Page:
Michelle Knight. Writer, photographer, programmer, truck driver and general, all round nut case. Life is a journey and that's what this blog will probably end up being. Let's see where we go, eh? ;-)
“Raising Steam,” was the penultimate novel in the Discworld series, before, “The Shepherd’s Crown,” which dealt with the passing of Nanny Ogg, possibly deliberately to parallel Terry’s own passing.
To my eyes, this book investigates the futility of the far right in trying to turn back the progressive multiculturalism in the world. A group of renegade Dwarves who think that progress has led them to abandon what it means to be a true dwarf, are running a guerilla war trying to disrupt progress. The renegades will play while the King is away, and the race is on to get the King back to the Scone of Stone before too much damage is done.
In aid of this, the new fangled steam engine is employed, along with decoys and a fair chunk of fighting. In with this are echoes of humanity and moral introspection typical of later Pratchett works. Personally, I found the Discworld series starting with hilariously twisted observations on everyday society and as it progressed the sharp wit was replaced with a deeper look at humanity and the morals which drive us. Had Pratchett lived, I believe he might have taken a look at the other side of the coin, the far left and political correctness; which I believe he did occasionally swipe at, but that’s just a guess.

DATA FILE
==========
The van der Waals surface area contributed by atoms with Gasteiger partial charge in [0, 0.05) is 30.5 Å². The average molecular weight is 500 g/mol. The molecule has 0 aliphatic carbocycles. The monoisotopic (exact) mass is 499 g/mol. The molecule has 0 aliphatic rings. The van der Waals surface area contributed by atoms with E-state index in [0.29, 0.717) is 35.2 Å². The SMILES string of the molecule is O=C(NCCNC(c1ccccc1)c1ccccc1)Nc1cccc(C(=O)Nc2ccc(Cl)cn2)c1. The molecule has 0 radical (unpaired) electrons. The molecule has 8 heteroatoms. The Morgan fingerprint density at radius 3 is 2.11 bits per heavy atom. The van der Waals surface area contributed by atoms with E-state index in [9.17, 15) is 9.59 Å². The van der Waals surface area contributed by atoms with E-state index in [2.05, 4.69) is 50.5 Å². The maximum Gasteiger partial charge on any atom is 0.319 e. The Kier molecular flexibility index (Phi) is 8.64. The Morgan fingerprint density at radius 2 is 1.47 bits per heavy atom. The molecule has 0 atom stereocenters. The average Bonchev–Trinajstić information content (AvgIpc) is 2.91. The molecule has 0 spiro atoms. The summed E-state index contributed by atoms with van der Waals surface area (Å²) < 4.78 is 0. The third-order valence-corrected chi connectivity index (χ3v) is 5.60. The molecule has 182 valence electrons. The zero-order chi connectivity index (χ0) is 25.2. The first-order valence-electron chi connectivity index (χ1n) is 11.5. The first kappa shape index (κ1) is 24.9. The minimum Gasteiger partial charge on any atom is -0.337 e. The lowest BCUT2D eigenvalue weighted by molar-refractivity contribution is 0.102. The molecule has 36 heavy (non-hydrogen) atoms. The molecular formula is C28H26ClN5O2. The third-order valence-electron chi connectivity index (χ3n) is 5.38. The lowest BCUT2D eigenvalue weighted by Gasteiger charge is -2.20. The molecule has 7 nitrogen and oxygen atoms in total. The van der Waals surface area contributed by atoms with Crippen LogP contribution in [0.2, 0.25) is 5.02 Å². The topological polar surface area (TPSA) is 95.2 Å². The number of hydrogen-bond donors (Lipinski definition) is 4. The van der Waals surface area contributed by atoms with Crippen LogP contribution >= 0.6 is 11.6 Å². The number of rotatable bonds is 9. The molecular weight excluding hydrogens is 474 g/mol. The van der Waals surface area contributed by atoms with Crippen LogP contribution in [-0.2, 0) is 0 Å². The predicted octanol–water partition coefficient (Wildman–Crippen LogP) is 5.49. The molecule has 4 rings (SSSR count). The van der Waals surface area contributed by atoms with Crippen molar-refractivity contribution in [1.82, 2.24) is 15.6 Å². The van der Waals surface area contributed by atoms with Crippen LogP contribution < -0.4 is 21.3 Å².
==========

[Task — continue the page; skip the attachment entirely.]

The end of this book was a bit of a disappointment for me, personally; not unlike the protagonist waking up to find the whole thing had been a dream. It was a logical conclusion... that being insofar as logic could ever be applied to the Discworld, but I can't help feeling a bit empty inside at the end.